-Core of rite is prayer followed by imposition of hands
---Some argue it’s a pious graduation ceremony after catechizing
---Some few argue that grace is actually infused into the candidate through the bishop’s hands (ceremonialist)
-BCP says confirmation is mandatory for communion
---until 1662 loophole of "ready and desirous"
---in actual practice, not enforced
-rite of confirmation not popular until 1680s, when Act of Toleration makes religious competition a reality. Anglicans have two things others don't: Bishops and BCP
Confirmation in the 18th century
-becomes the chief pastoral work of the bishop, and links the confirmand into apostolic succession (almost as if ordained)
Confirmation in the 19th century
-railroads make confirmation more prevalent because bishops can travel (1830s)
-Evangelicals: it is a pious graduation ceremony after catechizing
-Anglo-Catholics: it is grace that comes from the bishops hands
Wesleyan initiation
-2 services of baptism in the service book (1784 and 86 Sunday service books), one for infants and one for adults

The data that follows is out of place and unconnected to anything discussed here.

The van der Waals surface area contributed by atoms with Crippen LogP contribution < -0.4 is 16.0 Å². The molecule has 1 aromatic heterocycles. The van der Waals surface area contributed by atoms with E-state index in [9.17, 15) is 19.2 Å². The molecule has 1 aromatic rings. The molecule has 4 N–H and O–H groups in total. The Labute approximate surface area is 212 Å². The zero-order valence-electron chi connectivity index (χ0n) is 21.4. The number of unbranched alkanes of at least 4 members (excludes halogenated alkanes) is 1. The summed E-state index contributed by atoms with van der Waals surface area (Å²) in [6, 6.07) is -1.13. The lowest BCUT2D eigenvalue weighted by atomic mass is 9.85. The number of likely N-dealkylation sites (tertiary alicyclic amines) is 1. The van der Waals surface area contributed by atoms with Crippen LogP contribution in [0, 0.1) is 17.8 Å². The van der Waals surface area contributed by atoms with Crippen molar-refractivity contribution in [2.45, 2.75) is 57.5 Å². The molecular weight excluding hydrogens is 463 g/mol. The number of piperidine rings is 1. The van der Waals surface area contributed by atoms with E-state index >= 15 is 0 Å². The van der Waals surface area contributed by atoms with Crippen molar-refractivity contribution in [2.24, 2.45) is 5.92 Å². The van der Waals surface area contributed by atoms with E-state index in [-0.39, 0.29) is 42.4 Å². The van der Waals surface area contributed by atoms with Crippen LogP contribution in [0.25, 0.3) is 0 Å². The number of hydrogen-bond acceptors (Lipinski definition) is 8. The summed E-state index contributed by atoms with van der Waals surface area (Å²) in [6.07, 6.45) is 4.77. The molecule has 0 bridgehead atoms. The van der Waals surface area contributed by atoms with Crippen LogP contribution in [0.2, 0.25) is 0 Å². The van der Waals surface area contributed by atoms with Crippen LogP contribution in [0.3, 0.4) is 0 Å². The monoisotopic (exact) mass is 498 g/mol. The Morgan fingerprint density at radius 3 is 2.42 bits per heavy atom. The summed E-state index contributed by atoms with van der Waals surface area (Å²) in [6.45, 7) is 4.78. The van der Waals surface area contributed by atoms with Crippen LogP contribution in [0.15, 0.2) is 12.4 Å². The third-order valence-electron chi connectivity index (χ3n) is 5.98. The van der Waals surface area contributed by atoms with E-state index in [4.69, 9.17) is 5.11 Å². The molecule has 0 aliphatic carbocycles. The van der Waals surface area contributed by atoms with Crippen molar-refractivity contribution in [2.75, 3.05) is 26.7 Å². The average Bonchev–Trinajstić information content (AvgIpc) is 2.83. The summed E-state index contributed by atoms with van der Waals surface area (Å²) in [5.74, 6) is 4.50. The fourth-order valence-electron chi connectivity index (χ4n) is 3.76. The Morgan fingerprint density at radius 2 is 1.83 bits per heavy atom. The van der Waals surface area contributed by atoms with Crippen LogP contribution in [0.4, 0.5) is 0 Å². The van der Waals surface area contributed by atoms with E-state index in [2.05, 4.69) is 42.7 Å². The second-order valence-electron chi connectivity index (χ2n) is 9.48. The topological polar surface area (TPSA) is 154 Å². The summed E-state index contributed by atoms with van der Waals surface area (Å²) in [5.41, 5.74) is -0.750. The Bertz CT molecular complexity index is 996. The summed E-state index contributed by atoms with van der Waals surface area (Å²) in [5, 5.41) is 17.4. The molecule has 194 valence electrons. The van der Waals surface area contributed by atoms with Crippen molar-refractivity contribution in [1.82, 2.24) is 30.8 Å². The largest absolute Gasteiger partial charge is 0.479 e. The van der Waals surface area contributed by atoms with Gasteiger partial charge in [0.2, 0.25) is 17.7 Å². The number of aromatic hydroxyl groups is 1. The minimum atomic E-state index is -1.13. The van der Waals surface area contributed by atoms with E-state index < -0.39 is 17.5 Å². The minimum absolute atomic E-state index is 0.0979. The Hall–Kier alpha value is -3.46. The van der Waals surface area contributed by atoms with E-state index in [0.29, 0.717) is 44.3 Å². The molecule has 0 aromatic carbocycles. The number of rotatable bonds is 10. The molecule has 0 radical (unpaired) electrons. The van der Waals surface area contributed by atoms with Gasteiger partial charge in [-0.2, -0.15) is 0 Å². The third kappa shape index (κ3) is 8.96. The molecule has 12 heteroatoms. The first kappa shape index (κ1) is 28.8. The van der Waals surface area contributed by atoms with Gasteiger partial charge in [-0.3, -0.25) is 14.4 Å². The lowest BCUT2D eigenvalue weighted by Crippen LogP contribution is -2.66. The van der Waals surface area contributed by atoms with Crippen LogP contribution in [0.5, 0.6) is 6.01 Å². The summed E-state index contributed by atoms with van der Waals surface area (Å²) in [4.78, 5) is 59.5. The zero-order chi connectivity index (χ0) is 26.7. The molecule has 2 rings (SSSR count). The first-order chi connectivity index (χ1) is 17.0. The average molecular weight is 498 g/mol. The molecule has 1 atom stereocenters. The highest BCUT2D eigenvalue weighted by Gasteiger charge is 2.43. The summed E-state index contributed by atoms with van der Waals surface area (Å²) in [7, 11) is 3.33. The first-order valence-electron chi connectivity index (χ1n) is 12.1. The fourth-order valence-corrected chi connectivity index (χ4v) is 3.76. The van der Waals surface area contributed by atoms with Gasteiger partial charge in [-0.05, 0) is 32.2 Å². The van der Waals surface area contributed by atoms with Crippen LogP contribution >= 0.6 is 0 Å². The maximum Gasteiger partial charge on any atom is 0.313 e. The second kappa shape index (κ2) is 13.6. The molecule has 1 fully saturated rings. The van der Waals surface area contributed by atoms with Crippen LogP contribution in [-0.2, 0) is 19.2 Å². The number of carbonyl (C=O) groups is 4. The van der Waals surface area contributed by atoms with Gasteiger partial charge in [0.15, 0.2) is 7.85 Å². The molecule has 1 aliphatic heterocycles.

- In 1784, takes out confirmation, godparents, creeds, examination (no one speaks on behalf of infants), and allows dipping as well as immersion and aspersion (sprinkling); renunciation of evil and affirmation of faith remain for adult
-In 1786, he takes out the sign of the cross and all references to regeneration. He adds pouring as a means of delivering water.
-defends infant baptism b/c of covenant and stain of original sin (not so different from Calvin)
Roman Catholic 3-stage model in 19th century
(infant baptism is assumed)
-confession (~age 7)
-communion (~age 7)
-confirmation (~age 10-12)

-this is an inverted initiation process
Liturgical movement in 20th century
-moves toward recovering baptism as full initiation
-roots in Roman Catholicism (Benedictine monastery, Maria Laach)
-chief concern of movement is meaningful participation by laity in the mass (which has been in latin)
-Associated Parishes for Liturgy and Mission (1946) helps movement spread into ECUSA